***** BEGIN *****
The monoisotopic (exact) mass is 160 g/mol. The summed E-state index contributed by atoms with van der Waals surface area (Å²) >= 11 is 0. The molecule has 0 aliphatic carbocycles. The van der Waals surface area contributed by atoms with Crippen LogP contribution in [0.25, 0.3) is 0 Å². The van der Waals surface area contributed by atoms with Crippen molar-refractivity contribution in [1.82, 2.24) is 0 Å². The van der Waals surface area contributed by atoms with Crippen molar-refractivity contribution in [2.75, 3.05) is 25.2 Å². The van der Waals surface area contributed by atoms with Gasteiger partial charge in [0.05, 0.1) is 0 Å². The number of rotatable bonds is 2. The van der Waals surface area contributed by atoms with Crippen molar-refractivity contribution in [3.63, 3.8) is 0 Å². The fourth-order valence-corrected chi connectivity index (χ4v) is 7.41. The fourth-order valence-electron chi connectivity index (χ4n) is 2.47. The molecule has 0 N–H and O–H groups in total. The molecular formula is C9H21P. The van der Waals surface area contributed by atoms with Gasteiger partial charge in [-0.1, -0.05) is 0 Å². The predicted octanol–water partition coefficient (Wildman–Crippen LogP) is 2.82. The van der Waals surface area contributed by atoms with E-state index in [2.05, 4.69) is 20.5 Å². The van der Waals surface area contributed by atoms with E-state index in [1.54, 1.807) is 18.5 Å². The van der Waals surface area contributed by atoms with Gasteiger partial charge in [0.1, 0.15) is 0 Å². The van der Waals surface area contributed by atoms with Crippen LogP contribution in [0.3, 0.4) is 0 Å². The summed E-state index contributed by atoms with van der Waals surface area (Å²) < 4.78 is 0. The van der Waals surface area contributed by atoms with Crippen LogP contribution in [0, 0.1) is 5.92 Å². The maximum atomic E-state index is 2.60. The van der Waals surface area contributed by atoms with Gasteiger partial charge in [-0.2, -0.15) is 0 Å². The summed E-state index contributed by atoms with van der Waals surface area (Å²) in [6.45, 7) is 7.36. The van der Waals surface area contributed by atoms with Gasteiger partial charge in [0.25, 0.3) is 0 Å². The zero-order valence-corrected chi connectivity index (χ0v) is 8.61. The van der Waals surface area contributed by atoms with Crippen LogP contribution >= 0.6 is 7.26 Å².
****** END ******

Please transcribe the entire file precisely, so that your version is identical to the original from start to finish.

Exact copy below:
The monoisotopic (exact) mass is 160 g/mol. The summed E-state index contributed by atoms with van der Waals surface area (Å²) >= 11 is 0. The molecule has 0 aliphatic carbocycles. The van der Waals surface area contributed by atoms with Crippen LogP contribution in [0.25, 0.3) is 0 Å². The van der Waals surface area contributed by atoms with Crippen molar-refractivity contribution in [1.82, 2.24) is 0 Å². The van der Waals surface area contributed by atoms with Crippen molar-refractivity contribution in [2.75, 3.05) is 25.2 Å². The van der Waals surface area contributed by atoms with Gasteiger partial charge in [0.05, 0.1) is 0 Å². The number of rotatable bonds is 2. The van der Waals surface area contributed by atoms with Crippen molar-refractivity contribution in [3.63, 3.8) is 0 Å². The fourth-order valence-corrected chi connectivity index (χ4v) is 7.41. The fourth-order valence-electron chi connectivity index (χ4n) is 2.47. The molecule has 0 N–H and O–H groups in total. The molecular formula is C9H21P. The van der Waals surface area contributed by atoms with Gasteiger partial charge in [-0.1, -0.05) is 0 Å². The predicted octanol–water partition coefficient (Wildman–Crippen LogP) is 2.82. The van der Waals surface area contributed by atoms with E-state index in [2.05, 4.69) is 20.5 Å². The van der Waals surface area contributed by atoms with E-state index in [1.54, 1.807) is 18.5 Å². The van der Waals surface area contributed by atoms with Gasteiger partial charge in [0.1, 0.15) is 0 Å². The van der Waals surface area contributed by atoms with Crippen LogP contribution in [0.3, 0.4) is 0 Å². The summed E-state index contributed by atoms with van der Waals surface area (Å²) < 4.78 is 0. The van der Waals surface area contributed by atoms with Crippen LogP contribution in [0, 0.1) is 5.92 Å². The maximum atomic E-state index is 2.60. The van der Waals surface area contributed by atoms with Gasteiger partial charge in [-0.2, -0.15) is 0 Å². The summed E-state index contributed by atoms with van der Waals surface area (Å²) in [6.45, 7) is 7.36. The van der Waals surface area contributed by atoms with Gasteiger partial charge in [0.25, 0.3) is 0 Å². The zero-order valence-corrected chi connectivity index (χ0v) is 8.61. The van der Waals surface area contributed by atoms with Crippen LogP contribution >= 0.6 is 7.26 Å².